My Wormwood plants are still very small considering how big they can get. They grow from twenty-four to thirty-six inches tall. Spacing is around two feet apart. I currently have nineteen plants growing not counting the two I have designated as gifts who are still being pampered in the greenhouse. Once your Wormwood babies are of size, cut back an inch or so of old growth in Autumn. I will harvest the plants in their second year for more potent medicines and incense. One of the most important lessons I’ve learned from working with plants and making herbal medicines is patience. Once established your Green Fairy, will sleep in the Underworld during the Winter months, and return to you in the Spring.

The benefits of growing your own herbs would be an infinite list. But as I mentioned, one of the most important reasons is that you are in control. Many people selling seeds, plants, and herbs are also selling lies. For example, the number of “Occult” shops selling dried Mayapple, or American Mandrake, and labeling it as the European Mandrake that is traditionally associated with Witchcraft is infuriating. These plants are not the same medicinally or magically. If you grow it yourself, no matter what it is, you will always know what you have. This is not to say there aren’t reputable herb sellers, I buy from a few places when I need to, but the herbs are worlds apart from what I’ve grown myself.

Another the benefit is quality. We can’t always know how long-ago herbs were dried or if pesticides were used. Or even if the seller waited the proper amount of time before harvesting. Harvest time is after a couple of years with several herbs I know of. Many people don’t have patience, and some are seeing only dollar signs, so they may not be harvesting at the best time. Another thing to think about is depending on the plant, we may not know if it was ethically harvested. Growing your own ensures that your harvest is ethical. It also creates a nice environment for you.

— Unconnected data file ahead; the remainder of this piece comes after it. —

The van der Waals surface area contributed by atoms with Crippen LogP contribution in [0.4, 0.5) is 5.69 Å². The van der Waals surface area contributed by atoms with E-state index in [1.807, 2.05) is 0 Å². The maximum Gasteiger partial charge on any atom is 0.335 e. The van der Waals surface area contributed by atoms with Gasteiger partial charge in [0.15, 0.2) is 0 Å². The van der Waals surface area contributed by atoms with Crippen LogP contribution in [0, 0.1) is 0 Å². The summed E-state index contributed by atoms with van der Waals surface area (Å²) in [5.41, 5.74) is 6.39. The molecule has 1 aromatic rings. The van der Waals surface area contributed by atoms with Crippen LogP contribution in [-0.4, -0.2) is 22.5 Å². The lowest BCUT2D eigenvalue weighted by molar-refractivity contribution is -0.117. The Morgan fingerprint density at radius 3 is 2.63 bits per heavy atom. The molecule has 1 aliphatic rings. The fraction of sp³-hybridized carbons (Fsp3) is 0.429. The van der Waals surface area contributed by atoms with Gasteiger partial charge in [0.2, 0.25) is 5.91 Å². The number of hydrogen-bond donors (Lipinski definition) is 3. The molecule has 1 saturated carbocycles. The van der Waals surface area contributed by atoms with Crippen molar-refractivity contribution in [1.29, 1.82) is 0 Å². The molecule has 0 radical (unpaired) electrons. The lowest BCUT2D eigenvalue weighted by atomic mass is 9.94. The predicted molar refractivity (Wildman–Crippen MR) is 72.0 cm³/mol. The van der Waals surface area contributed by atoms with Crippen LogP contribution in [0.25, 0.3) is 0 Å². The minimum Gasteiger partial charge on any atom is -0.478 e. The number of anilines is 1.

I had always felt the Spirit and energetics of herbs through their smoke, teas, and topical application, but never heard their small voices until I grew them myself. They have much to tell us if we’ll listen. For example, I recently heard something like:

“You will give me fancy soil and a spot in front of the house if you want to see my flowers, ever.”  I have an incredibly dry sense of humor. Forgive me.

Lastly, depending on your region certain herbs won’t be available at your local nursery. I have two beloved garden stores that I frequent but they just don’t have plants like valerian, tansy, or mullein. They have vegetables and common flowers. Growing your own means having an abundance of what you want for your food, Spiritual practice, and medicine.

I hope you’ve learned a little about growing Wormwood, but more importantly, I hope I’ve inspires you to grow something, anything at all that isn’t a threat to your the local ecosystem so always check that out first. And it’s okay to fail. I have massacred my fair share and have left a trail of drugstore Venus Flytrap carcasses in my wake. Seed packages have lots of seeds in them so keep track of what you’re doing and what might have gone wrong and simply try again.

Here is a short list of growing resources. One of the best ways to learn is just to start doing it. Get your hands in the dirt. But I have to say The Spruce and SF Gate give a lot of good growing information that is easy to follow and understand. I have learned a lot from both websites. I will also link my most trusted source for medicinal and kitchen garden seeds. However, there are a lot of good seed sellers out there. So look around and talk to other growers. 

I’m not affiliated with any of the sites or shops below.

I have had nothing but success with seeds from:

 Strictly Medicinal Seeds

Botanical Interests

Have any questions, comments, or anything you'd like to add? I'd love to read your thoughts. 

Don’t forget to visit Hagstone Publishing and Bush Hippies to learn more about Plant Spirituality and to catch up with my wonderful Co-hosts!

Thanks for stopping by!